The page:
I love the internet.  It’s the greatest thing to happen to humanity since Gutenberg decided that the big money was in Bibles.  And like Gutenberg, the Internet has gone from changing history to shaping it — in just a couple of decades.  Of course, most of the big-gun commentators point out that this is because we’re all connected blah, blah, blah.  While that’s true, it’s not the only reason.  In fact, a lot of this new-found connectivity has simply trivialized much of our communication.  Texting, by its very nature, is not serious.  Don’t believe me?  Try double-thumbing your way through a complicated conversation sometime.  It can’t be done!  Personally, I prefer Graham Bell’s 19th century technology when I want to argue a point, if for no other reason than there are no passive aggressive LOLs or LMAOs to get in my way.  Of course, as in poker, if you’re going to be serious, you need to see the other person’s eyes.

That’s what the French kids were doing in a couple of cafes just outside Paris.  The national election was over and they were talking politics the way their grandparents did (just short of the other fellow’s nose) but with an extra kick.  Every once in a while an animated face would drop back and, with a few finger strokes, reach into cyberspace and haul out a fact.  The Smart Phones then became part of the argument presented like evidence in a court of law.  “Hollande said this.  Look!  It’s right here!”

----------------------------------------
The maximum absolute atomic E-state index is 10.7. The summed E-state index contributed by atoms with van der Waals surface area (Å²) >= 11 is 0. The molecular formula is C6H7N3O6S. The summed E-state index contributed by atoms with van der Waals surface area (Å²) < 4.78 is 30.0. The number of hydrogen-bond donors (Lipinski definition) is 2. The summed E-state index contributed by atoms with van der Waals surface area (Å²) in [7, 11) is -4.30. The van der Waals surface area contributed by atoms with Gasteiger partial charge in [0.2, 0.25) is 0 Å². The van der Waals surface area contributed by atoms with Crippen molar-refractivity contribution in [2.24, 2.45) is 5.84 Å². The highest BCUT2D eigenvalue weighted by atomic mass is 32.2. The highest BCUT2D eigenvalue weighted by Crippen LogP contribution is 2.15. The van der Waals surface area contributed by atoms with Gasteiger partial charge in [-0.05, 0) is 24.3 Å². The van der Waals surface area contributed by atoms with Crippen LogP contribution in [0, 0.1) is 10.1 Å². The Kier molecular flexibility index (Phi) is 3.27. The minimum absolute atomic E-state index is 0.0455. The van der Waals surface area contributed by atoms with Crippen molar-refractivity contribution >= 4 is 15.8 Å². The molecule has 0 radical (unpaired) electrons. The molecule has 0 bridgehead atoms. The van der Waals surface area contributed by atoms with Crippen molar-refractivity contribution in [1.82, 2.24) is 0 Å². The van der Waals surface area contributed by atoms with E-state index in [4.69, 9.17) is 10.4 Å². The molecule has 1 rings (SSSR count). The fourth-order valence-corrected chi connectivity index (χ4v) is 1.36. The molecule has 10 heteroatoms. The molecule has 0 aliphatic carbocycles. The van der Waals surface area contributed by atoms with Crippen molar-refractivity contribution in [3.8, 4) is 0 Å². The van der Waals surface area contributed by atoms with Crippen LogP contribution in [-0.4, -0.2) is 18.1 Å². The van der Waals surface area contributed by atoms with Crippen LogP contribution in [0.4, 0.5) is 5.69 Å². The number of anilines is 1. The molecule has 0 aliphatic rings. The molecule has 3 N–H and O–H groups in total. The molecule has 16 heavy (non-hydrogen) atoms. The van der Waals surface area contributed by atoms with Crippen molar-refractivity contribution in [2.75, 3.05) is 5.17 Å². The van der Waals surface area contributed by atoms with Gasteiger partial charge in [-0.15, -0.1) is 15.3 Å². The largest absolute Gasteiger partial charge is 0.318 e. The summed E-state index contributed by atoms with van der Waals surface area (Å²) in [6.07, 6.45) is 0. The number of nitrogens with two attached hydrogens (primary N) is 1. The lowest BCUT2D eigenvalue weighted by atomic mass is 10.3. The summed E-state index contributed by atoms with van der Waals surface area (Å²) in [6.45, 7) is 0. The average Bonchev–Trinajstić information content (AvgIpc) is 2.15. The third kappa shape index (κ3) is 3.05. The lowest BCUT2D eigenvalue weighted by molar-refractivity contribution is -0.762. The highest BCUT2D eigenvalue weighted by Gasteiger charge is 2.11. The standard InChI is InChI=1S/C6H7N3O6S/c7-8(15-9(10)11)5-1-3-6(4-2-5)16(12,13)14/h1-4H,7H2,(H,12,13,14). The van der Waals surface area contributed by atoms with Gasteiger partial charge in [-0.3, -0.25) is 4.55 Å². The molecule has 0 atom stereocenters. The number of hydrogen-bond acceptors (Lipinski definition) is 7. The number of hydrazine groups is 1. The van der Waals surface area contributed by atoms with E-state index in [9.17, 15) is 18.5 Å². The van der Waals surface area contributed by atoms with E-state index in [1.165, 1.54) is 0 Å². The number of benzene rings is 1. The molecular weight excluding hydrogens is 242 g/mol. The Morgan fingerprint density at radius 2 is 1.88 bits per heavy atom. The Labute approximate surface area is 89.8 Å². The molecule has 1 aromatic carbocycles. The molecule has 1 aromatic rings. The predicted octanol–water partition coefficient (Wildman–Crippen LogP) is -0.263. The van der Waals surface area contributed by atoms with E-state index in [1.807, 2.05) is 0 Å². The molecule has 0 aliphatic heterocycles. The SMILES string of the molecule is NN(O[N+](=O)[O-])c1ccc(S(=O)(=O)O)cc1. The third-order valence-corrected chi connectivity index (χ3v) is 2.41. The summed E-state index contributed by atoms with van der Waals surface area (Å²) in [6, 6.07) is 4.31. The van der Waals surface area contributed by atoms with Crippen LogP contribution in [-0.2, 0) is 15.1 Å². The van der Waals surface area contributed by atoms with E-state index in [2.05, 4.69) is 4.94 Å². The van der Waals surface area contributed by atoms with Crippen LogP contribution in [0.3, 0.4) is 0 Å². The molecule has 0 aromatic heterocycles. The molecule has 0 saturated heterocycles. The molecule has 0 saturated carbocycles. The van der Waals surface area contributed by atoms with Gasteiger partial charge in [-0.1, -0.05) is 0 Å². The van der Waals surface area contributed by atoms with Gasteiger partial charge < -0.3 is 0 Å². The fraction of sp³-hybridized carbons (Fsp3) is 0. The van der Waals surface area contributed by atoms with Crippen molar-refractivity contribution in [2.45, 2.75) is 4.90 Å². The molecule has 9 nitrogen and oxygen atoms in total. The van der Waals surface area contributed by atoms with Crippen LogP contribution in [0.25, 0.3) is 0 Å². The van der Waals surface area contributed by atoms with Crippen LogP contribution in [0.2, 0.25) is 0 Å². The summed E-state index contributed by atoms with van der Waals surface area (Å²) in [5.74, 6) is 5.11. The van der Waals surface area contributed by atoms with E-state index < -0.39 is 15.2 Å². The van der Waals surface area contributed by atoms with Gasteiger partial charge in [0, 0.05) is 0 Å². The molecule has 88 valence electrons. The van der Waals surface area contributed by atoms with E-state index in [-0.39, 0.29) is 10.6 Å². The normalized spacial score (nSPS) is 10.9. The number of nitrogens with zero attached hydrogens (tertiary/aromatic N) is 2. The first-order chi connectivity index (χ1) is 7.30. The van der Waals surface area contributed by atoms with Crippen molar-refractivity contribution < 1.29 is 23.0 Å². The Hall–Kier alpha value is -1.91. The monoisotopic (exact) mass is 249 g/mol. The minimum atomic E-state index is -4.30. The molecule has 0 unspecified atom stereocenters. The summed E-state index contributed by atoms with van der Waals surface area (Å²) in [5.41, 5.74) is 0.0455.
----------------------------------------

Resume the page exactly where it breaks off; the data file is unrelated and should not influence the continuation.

This is what the Internet really is: a democracy of information.  It gives each of us the same opportunity to be just as smart as the rest of us — or the best of us.  We are no longer ignorant savages.  We have the world’s mightiest tool at our disposal: knowledge.  It doesn’t matter whether we want to know how to tie a Windsor knot or build a flying buttress, the Internet can show us how.  Those French students were going through encyclopedias of information at warp speed so they could wade back into the discussion like political fencers armed with sharpened epees.  They were using the Internet for its primary purpose: a vast depository of the world’s knowledge – everything from Herodotus to Sam Huntington — delivered to the palms of their hands by a digital Prometheus.

But remember: Prometheus was punished for giving gifts to humans and fire unleashed can be destructive.  For the most part, the Internet has been hijacked by social media — Facebook friends “Liking” everything under the sun and telling each other what they had for breakfast.  Serious debate has been overshadowed by Angry Birds™ (a great game, I might add.)  However, for a couple of days, I saw what the Internet was supposed to be: a really, really smart intuitive machine.  Like a paintbrush or a chisel, capable of greatness in the right hand and practically useless without a hand to guide it.